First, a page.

DENVER — The people have spoken on ballot measure 2E, overwhelmingly voting no on a $190,000,000 bond for repairs, improvements and additions to the National Western Campus Facilities.
The "no" vote comes as phase one of the National Western Center continues, which includes construction of the Colorado State University buildings.
Alfonso Espino lives in the Elyria-Swansea neighborhood, which is already seeing a lot of construction but not the kind Espino wants for his community. He was one of 53,653 voters who voted against ballot question 2E.
"They were going to take on this debt to go build a stadium when we have the biggest housing insecurity in decades in Denver, when we have a homeless population problem but we can’t put them anywhere," Espino said.
The four other bonds on the ballot did pass. The money will go towards things like the homeless crisis and building libraries in other parts of town.
"I was very pleased with the outcome," Mayor Michael Hancock said in an interview on Denver7’s Thursday morning newscast talking about the bonds that passed.
He also addressed the one that didn't pass.
"We’ve already sat down and begun the process to think about what the next steps look like for developing the arena. I believe we will get it done. We have to get it done. We have a commitment to this arena that we will get the arena built, get the 1909 building restored and activated, and we’re committed to that. We will figure it out," Hancock said.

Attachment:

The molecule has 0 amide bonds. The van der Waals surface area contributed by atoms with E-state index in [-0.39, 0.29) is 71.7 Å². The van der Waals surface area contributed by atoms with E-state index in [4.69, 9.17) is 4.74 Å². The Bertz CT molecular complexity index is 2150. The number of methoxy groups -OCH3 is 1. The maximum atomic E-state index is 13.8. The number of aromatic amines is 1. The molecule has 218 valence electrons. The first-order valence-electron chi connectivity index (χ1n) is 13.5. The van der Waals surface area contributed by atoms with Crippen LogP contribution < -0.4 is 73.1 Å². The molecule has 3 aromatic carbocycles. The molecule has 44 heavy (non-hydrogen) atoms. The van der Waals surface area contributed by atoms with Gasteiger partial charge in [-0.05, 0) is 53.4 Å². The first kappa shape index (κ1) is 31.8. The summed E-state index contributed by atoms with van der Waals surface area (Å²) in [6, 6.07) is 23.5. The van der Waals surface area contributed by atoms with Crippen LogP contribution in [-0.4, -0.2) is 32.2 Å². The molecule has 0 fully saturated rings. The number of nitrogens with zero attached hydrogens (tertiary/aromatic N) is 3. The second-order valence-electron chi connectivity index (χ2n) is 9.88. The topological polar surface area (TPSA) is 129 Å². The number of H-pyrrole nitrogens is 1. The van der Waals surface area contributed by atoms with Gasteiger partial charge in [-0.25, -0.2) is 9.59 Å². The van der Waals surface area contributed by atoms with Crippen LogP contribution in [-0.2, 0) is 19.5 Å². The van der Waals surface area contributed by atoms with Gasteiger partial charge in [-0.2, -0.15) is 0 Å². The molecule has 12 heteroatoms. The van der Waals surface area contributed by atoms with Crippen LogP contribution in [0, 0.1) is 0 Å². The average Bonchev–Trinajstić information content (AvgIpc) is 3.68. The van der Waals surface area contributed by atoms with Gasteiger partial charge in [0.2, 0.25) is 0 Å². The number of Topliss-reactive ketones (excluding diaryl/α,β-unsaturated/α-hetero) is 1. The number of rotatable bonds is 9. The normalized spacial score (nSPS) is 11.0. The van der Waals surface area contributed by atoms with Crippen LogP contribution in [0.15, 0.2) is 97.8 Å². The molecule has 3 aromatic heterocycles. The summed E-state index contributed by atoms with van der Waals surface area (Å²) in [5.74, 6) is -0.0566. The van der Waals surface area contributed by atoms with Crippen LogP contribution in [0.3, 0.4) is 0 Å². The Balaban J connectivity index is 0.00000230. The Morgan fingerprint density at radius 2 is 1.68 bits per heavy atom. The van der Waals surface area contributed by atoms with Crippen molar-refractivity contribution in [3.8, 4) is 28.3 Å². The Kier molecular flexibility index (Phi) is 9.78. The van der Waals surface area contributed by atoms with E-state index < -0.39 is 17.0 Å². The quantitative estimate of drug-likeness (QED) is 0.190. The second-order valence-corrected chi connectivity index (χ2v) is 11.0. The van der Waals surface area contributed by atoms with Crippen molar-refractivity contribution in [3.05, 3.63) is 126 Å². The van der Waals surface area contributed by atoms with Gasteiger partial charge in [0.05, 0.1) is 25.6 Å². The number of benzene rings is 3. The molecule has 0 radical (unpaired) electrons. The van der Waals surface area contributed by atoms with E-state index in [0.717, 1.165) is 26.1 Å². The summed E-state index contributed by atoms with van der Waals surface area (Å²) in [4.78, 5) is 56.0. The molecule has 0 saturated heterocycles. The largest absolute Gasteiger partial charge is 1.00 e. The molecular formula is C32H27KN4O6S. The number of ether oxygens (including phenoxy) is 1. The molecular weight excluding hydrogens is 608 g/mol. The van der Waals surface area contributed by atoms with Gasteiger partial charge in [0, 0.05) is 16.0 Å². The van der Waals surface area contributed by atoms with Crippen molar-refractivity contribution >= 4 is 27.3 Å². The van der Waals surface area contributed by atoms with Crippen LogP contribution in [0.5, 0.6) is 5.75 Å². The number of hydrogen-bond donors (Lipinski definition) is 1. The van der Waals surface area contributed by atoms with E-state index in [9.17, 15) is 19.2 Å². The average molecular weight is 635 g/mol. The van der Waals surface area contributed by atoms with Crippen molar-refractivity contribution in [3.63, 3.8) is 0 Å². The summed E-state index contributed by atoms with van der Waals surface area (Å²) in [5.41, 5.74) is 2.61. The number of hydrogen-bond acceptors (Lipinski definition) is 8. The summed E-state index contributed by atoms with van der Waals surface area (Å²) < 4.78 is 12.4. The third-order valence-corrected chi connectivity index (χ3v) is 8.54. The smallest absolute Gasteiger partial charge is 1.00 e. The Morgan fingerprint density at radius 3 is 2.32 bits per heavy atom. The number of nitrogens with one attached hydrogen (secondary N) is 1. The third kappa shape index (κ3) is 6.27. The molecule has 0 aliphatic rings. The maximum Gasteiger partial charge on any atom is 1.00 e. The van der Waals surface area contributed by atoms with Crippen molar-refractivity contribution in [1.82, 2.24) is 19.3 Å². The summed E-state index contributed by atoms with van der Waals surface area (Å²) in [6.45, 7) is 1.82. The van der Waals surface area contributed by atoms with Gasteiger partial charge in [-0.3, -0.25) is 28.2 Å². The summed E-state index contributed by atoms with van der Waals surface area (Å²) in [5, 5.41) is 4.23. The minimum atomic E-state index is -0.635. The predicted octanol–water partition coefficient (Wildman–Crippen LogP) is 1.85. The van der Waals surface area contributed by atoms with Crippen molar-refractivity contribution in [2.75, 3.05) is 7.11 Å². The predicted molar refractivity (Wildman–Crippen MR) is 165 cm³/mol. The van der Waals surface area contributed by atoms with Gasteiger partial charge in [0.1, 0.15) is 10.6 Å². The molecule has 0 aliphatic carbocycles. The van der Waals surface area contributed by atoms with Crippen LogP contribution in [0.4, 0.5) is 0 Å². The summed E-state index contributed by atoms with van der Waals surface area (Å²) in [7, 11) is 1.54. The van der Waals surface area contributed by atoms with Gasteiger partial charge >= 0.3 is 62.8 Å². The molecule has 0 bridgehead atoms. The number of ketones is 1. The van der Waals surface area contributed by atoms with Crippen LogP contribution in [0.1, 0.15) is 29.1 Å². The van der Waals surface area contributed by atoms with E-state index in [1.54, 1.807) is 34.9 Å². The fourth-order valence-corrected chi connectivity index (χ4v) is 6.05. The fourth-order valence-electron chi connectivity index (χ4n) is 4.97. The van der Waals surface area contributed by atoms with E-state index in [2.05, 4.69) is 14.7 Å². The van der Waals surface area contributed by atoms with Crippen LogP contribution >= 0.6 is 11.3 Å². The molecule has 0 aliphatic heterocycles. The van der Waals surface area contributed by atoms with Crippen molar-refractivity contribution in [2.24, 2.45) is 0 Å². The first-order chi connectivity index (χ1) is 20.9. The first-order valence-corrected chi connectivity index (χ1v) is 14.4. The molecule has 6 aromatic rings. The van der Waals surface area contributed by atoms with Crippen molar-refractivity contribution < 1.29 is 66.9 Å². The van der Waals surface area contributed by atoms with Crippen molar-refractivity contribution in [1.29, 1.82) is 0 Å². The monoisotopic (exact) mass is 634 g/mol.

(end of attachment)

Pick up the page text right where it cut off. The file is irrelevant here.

A statement from National Western Center CEO Brad Buchanan said, in part, "We will now turn our attention to working collaboratively and creatively with the City and County of Denver and partners to pursue other funding avenues."
Neither Buchanan nor the city can say right now what those avenues are, but the plan remains to tear down the coliseum for a new 10,000 seat arena and to renovate the 1909 building to make it a public market the city says would be for the surrounding neighborhoods.
Tuesday night, Denver City Councilwoman Candi Cdebaca weighed in on what she’d like to see put into her district, which included grocery stores, housing and a community center.
"The community should get to decided what goes on the other half of the National Western campus," Cdebaca said.
This year’s Western Stock show will still be held at the National Western Complex. Visitors this year will get to see parts of the new facilities on the west side of the center.